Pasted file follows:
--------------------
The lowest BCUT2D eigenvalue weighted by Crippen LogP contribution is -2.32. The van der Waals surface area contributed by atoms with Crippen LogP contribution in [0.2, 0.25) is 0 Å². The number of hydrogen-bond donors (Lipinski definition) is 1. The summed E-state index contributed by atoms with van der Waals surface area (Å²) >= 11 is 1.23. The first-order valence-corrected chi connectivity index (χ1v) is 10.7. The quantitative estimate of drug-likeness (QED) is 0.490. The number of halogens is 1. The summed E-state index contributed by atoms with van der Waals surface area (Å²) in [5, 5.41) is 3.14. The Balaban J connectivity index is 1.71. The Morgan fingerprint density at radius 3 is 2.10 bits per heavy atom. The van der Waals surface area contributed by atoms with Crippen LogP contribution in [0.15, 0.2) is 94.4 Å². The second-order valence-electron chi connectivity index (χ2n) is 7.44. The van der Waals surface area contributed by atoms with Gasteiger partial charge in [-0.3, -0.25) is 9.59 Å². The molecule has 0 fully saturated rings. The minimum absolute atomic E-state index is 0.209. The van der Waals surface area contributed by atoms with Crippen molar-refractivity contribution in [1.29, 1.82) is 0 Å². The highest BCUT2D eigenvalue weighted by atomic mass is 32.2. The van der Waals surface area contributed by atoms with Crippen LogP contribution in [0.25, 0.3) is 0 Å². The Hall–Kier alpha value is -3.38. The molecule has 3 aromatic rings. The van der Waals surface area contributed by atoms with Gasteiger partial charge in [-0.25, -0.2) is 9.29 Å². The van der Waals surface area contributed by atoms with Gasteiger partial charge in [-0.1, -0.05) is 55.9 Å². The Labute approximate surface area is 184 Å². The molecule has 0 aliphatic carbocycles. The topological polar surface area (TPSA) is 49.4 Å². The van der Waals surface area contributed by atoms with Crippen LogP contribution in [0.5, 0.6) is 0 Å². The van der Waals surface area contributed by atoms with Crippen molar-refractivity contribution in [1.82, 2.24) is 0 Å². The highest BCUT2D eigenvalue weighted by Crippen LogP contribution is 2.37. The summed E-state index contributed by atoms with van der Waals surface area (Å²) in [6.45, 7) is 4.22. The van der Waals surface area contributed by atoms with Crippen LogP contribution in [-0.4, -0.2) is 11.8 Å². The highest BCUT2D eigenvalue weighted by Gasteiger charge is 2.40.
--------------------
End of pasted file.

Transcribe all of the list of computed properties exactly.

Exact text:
The lowest BCUT2D eigenvalue weighted by Crippen LogP contribution is -2.32. The van der Waals surface area contributed by atoms with Crippen LogP contribution in [0.2, 0.25) is 0 Å². The number of hydrogen-bond donors (Lipinski definition) is 1. The summed E-state index contributed by atoms with van der Waals surface area (Å²) >= 11 is 1.23. The first-order valence-corrected chi connectivity index (χ1v) is 10.7. The quantitative estimate of drug-likeness (QED) is 0.490. The number of halogens is 1. The summed E-state index contributed by atoms with van der Waals surface area (Å²) in [5, 5.41) is 3.14. The Balaban J connectivity index is 1.71. The Morgan fingerprint density at radius 3 is 2.10 bits per heavy atom. The van der Waals surface area contributed by atoms with Crippen LogP contribution in [0.15, 0.2) is 94.4 Å². The second-order valence-electron chi connectivity index (χ2n) is 7.44. The van der Waals surface area contributed by atoms with Gasteiger partial charge in [-0.3, -0.25) is 9.59 Å². The molecule has 0 fully saturated rings. The minimum absolute atomic E-state index is 0.209. The van der Waals surface area contributed by atoms with Crippen molar-refractivity contribution in [1.29, 1.82) is 0 Å². The highest BCUT2D eigenvalue weighted by atomic mass is 32.2. The van der Waals surface area contributed by atoms with Crippen LogP contribution in [0.25, 0.3) is 0 Å². The Hall–Kier alpha value is -3.38. The molecule has 3 aromatic rings. The van der Waals surface area contributed by atoms with Gasteiger partial charge in [-0.25, -0.2) is 9.29 Å². The van der Waals surface area contributed by atoms with Gasteiger partial charge in [-0.1, -0.05) is 55.9 Å². The Labute approximate surface area is 184 Å². The molecule has 0 aliphatic carbocycles. The topological polar surface area (TPSA) is 49.4 Å². The van der Waals surface area contributed by atoms with Crippen LogP contribution in [0.5, 0.6) is 0 Å². The van der Waals surface area contributed by atoms with Crippen molar-refractivity contribution in [1.82, 2.24) is 0 Å². The highest BCUT2D eigenvalue weighted by Crippen LogP contribution is 2.37. The summed E-state index contributed by atoms with van der Waals surface area (Å²) in [6.45, 7) is 4.22. The van der Waals surface area contributed by atoms with Crippen LogP contribution in [-0.4, -0.2) is 11.8 Å². The highest BCUT2D eigenvalue weighted by Gasteiger charge is 2.40.